Brexit will lead to cheaper food if right policies adopted, says OBR official

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British households are on course to enjoy cheaper food after Brexit if the UK returns to the system of farming subsidies adopted before joining the European Union, a top official from the Office for Budget Responsibility has claimed.

Sir Stephen Nickell said breaking away from the EU’s common agricultural policy (CAP) and returning to subsidies where the UK “traded at world market prices in agricultural products” and compensated farmers to ensure they didn’t “all go bankrupt” could also reduce Britain’s borrowing bill.

Asked to describe the possible “positive” aspects of Brexit on the public  finances, the former Bank of England rate-setter said returning to the system “might lead to a situation where we needed to give less money to farmers than under the current arrangements, which would improve the public finances, and people would like it better because food would be cheaper.”

The CAP has evolved since its introduction in the 1960s.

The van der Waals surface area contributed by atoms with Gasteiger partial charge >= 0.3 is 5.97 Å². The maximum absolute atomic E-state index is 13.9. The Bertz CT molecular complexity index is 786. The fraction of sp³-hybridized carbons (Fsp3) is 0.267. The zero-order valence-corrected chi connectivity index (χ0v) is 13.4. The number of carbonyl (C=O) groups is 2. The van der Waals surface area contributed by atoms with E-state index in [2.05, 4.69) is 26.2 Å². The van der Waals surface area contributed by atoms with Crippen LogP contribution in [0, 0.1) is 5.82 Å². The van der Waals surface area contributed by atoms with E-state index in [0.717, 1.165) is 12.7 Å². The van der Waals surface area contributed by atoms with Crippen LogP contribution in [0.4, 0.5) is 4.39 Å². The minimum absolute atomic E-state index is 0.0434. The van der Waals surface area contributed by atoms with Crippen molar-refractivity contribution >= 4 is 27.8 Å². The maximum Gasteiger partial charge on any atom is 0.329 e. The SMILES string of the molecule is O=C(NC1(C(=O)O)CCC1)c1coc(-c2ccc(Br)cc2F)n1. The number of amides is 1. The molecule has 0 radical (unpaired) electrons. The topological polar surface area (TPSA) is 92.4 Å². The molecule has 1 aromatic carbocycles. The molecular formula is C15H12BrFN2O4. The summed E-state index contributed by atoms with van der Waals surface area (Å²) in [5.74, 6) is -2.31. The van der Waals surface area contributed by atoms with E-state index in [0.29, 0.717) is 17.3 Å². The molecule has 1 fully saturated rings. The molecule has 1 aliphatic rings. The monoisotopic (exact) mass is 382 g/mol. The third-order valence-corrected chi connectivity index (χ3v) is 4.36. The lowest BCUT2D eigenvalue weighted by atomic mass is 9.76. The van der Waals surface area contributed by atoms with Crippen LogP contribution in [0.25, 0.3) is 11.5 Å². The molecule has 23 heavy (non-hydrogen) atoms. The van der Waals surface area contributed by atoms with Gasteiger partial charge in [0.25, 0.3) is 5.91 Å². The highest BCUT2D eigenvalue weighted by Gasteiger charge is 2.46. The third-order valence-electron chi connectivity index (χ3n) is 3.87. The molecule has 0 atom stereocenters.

It began by operating a system of intervention, buying and storing products when the price fell below a certain level, resulting in excessive storage of surpluses.

Payments are now partly based on acreage, with extra subsidies available for implementing environmental measures. Critics argue that the policy restricts competition through import tariffs which inflate food prices.

Sir Stephen, who retires from the Government’s fiscal watchdog at the end of this year, stressed that the scenario was “a tiny part of a big story”.

He also told the Treasury select committee that forming “different trading arrangements from the ones that the EU has with places like China, India and so on” would take an “awful long time”.

Britain relies heavily on EU trade. The EU is the UK’s biggest import and export market, exporting £18bn worth of food and drink in 2015, of which £10.7bn was to the bloc, according to the Department for Food, Environment and Rural Affairs.

Last year the UK imported over £38.5bn worth of food and drink, with £27bn from the EU.

Robert Chote, chairman of the OBR, suggested last week that the impact of leaving the EU was unlikely to be known for decades.

He told MPs that one possibility was a world “in which you end up with a much more liberal trade regime, which promotes greater productivity, growth, and real incomes improve”.

However, he said that “even if one was an optimist about getting to a very liberal trade regime at the end of this, you might not expect that to have been cemented into place over the five-year horizon that we are looking at.”

[Source:-REUTERS]

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